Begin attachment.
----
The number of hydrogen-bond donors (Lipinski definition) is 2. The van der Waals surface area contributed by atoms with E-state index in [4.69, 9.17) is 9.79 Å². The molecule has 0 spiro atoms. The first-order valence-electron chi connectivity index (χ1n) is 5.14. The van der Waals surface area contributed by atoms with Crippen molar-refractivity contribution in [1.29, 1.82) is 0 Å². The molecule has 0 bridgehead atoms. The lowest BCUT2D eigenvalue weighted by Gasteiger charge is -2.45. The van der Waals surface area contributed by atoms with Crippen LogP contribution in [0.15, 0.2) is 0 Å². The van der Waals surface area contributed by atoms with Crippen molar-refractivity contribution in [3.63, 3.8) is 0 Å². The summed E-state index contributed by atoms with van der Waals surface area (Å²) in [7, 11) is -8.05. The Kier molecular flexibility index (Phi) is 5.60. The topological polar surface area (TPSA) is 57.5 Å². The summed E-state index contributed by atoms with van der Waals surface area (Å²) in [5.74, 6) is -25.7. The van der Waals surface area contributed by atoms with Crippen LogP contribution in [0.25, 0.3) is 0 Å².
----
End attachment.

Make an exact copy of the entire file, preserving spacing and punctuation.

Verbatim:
The number of hydrogen-bond donors (Lipinski definition) is 2. The van der Waals surface area contributed by atoms with E-state index in [4.69, 9.17) is 9.79 Å². The molecule has 0 spiro atoms. The first-order valence-electron chi connectivity index (χ1n) is 5.14. The van der Waals surface area contributed by atoms with Crippen molar-refractivity contribution in [1.29, 1.82) is 0 Å². The molecule has 0 bridgehead atoms. The lowest BCUT2D eigenvalue weighted by Gasteiger charge is -2.45. The van der Waals surface area contributed by atoms with Crippen LogP contribution in [0.15, 0.2) is 0 Å². The van der Waals surface area contributed by atoms with Crippen molar-refractivity contribution in [3.63, 3.8) is 0 Å². The summed E-state index contributed by atoms with van der Waals surface area (Å²) in [7, 11) is -8.05. The Kier molecular flexibility index (Phi) is 5.60. The topological polar surface area (TPSA) is 57.5 Å². The summed E-state index contributed by atoms with van der Waals surface area (Å²) in [5.74, 6) is -25.7. The van der Waals surface area contributed by atoms with Crippen LogP contribution in [0.25, 0.3) is 0 Å².